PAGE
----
Most expensive rate for pre-purchase for me is 25.40c or there-abouts. Current rates are about 23.10c.
       
      Instead of purchasing units for set periods in advance, you can actually purchase cheap power now for use later. It does have expiry dates on it, but you can buy lots of everyday power now at a cheap rate for use into the next couple of months. The strategy reverses coming out of winter – buy as little power as possible until the lower spring-time rates kick in.

  6. Rob 6

    Unfortunately my hopes are not high for people voting against. Not just because if they voted for it last time then why not this time? It means they have to admit they were wrong.

    • Carol 6.1

      Cosgrove just did a great case of exposing the shoddiness of Brownlee’s process, the lack of consultations, the unduly rushed process, the breaking of promises and meetings for consultation with Labour and others, and the unprecendented dictatorial powers the law gives him…. then said Labour would vote for the Bill…. WTF?  He qualified by saying they are keeping careful records of the process and promises by National, and will hold them to account that they do the best for the people of Christchurch.

      • Draco T Bastard 6.1.1

        If Labour vote for this bill then they will lose a lot of voters trust and deservedly so. I suspect even a number of their core voters will not be voting for them this year if they support this bill.

        • Lanthanide 6.1.1.1

          It’s definitely another impetus for me to vote Green.

        • Swampy 6.1.1.2

          If Labour votes against they lose a lot of votes, is how it would turn out in the minds of Goff and his political advisers.

          • Colonial Viper 6.1.1.2.1

            Pah, not many votes left to lose, might as well stand by your principles.

      • Swampy 6.1.2

        In other words Labour would do the same if they were in  office. Afterall they did in 1941 – and got the election postponed by two years.

        • Marty G 6.1.2.1

          yeah, because World War 2 is equal to an earthquake.

          And it was a National/Labour coalition in 1941 that decided to delay the election.

    • Bright Red 6.2

      The Greens, at least, aren’t too proud to admit they were wrong last time. And this bill does go further, giving a point difference for less brave parties to point to.

  7. Bill 7

    If we had a society that incorporated effective modes of organisation, then there would be no need for CERA type proposals.
    To move beyond the dictatorial aspects of CERA for a moment, the fundamental problem would seem to be that we are a society with ineffective organisational structures.
    It strikes me that our organisations are weighted towards promoting a particular managerial perspective – one that is very good at having meetings and generating bureaucratic systems and ‘safeguards’ – that falls over when the question is one of action.
    I’m not suggesting that theoretical systems of management shouldn’t be in place. But what we have are management systems that are inadequate in situations where practical application is required.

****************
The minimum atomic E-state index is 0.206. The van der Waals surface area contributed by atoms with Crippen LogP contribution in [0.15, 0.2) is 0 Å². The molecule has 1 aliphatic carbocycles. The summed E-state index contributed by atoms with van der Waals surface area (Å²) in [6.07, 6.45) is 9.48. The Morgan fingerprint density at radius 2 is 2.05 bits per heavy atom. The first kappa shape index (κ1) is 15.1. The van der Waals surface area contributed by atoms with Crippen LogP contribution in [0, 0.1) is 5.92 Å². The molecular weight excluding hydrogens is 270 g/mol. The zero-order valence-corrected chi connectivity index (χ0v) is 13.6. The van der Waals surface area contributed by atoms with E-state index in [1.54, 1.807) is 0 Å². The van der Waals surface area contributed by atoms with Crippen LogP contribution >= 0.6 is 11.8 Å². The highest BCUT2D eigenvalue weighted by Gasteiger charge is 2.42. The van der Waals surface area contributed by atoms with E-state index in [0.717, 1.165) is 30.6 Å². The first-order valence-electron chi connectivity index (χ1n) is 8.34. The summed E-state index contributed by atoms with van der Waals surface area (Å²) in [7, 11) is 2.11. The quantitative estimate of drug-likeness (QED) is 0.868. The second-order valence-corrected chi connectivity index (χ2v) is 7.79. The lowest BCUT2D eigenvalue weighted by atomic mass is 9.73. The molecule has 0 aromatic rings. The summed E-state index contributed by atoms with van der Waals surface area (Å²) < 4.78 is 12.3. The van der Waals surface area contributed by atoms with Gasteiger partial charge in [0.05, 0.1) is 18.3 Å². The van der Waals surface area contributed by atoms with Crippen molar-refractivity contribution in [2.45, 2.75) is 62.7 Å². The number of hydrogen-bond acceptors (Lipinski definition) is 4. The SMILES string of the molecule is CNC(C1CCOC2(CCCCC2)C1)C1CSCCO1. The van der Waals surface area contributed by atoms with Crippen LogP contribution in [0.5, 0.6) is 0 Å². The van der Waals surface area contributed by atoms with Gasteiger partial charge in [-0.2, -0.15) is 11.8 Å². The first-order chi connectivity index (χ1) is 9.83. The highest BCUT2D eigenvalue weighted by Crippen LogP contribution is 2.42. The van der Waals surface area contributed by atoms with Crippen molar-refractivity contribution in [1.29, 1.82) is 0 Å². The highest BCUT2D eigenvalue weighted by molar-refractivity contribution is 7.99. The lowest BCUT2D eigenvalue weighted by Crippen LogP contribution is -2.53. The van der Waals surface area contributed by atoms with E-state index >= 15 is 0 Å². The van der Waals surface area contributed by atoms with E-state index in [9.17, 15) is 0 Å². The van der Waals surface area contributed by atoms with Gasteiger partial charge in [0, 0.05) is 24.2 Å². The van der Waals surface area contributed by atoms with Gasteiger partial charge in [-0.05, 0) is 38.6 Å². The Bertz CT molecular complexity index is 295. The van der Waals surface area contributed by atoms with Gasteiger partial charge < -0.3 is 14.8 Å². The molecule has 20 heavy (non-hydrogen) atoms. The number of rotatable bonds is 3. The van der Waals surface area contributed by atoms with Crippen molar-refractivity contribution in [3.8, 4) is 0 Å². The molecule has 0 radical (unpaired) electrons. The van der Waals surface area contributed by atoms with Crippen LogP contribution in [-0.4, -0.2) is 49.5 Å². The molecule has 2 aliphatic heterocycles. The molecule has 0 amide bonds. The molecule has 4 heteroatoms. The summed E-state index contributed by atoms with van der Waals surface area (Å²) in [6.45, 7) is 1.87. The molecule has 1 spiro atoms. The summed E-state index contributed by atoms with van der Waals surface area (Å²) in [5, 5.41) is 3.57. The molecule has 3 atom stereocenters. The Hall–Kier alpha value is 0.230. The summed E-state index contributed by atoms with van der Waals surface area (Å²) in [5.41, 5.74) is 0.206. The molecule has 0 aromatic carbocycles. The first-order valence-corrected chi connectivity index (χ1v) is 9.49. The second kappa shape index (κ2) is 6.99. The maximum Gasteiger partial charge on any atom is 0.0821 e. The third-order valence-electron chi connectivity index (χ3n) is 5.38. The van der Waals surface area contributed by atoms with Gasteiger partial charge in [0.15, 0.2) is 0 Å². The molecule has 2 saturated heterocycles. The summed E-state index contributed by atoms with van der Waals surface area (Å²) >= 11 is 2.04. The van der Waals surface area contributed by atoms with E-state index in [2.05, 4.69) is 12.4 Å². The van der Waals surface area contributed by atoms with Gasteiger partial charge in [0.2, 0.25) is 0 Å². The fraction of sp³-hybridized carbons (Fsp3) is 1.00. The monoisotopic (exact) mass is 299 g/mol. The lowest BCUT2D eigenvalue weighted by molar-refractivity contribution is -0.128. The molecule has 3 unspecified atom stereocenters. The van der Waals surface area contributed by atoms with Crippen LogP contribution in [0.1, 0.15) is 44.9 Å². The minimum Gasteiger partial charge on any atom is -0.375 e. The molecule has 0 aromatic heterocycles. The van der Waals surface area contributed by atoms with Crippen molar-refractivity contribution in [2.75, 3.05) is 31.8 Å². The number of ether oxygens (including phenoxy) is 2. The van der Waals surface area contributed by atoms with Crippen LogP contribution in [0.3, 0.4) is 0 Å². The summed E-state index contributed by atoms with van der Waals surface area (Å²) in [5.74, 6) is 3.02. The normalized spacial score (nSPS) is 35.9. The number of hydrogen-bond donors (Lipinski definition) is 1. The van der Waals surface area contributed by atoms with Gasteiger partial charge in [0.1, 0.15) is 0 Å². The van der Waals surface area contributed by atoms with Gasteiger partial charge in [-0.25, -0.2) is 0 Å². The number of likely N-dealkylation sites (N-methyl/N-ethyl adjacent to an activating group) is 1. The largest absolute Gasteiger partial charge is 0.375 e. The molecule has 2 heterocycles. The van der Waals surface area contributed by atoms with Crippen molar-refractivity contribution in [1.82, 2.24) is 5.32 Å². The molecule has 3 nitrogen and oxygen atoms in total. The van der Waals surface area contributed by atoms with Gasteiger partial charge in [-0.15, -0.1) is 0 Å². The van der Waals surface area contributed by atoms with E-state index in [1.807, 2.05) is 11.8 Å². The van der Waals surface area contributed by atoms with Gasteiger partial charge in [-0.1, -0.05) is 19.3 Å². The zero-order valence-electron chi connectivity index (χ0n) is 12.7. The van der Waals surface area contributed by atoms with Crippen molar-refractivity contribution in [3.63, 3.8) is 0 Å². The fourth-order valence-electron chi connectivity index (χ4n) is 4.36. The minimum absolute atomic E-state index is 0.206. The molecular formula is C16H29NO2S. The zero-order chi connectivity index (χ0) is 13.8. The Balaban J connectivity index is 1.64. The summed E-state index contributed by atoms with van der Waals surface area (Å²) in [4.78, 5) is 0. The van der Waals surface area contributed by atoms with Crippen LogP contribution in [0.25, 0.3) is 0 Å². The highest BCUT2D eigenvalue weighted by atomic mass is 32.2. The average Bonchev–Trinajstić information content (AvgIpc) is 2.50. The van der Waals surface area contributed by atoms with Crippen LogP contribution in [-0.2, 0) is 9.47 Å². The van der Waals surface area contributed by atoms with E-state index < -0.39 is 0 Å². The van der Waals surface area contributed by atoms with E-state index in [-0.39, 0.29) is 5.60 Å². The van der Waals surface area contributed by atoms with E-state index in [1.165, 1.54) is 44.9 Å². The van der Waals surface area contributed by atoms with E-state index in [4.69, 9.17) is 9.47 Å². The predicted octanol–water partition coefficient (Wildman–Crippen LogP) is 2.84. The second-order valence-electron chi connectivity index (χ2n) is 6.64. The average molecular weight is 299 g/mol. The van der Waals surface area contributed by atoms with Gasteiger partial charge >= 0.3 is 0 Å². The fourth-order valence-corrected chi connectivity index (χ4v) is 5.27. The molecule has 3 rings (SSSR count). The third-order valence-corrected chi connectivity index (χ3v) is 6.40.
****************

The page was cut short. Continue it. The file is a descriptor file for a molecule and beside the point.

So for example, we get portaloos distributed on the back of phone calls received instead of on the back of the real situation. Ie, we had people tasked to deal with reality acting from an abstracted perspective. It seems obvious that our organisations promote people with more abstract or theoretical abilities; people who can operate well in a ‘talking heads’ environment, or an abstracted systems environment but who lack in areas of practical knowledge and know how.
    It’s like the office people in the Twin Towers (this may or may not have been true, but is believable) who thought they were trapped and who escaped because some guy who just happened to be there doing repairs or whatever, simply kicked through the insubstantial internal walls. The office workers, smart and intelligent as they were, didn’t have the knowledge that would allow them to consider kicking a wall in. To them, a wall was an impenetrable fact.
    So anyway, back to the point. What will Gerry do? He’ll fuck it up. He will surround himself with the same type of person who would have been promoted through the existing inadequate managerial or organisational structures. The only difference will be that him and his team will fuck it up faster ’cause they won’t have to wade through the same piles of ‘paper checks’ that the organisations already in place would have to wade through.
    The question we aren’t asking is the more fundamental one of whether our organisations are capable of serving our needs. And if they can’t, then what we can do to ensure that they do.
    I acknowledge that the consequences of the earthquakes would be difficult to deal with, regardless of the people tasked with dealing with them. But it seems we have the wrong type of person in charge, no matter whether we are looking at Gerry with his CERRA structure or bureaucrats and managers in pre-existing organisational structures.
     
     
     

  8. ChrisH 8

    The politician’s syllogism:
    1) Something Must Be Done.
    2) This is Something.
    3) Therefore This Must be Done.

  9. Samuel Hill 9

    New Zealand becoming the new Argentina?

    http://www.facebook.com/l.php?u=http%3A%2F%2Fwww.youtube.com%2Fwatch%3Fv%3DrH6_i8zuffs&h=9083c

    I don’t have a Ph.D in Economics but there are some very interesting similarities.

  10. Carol 10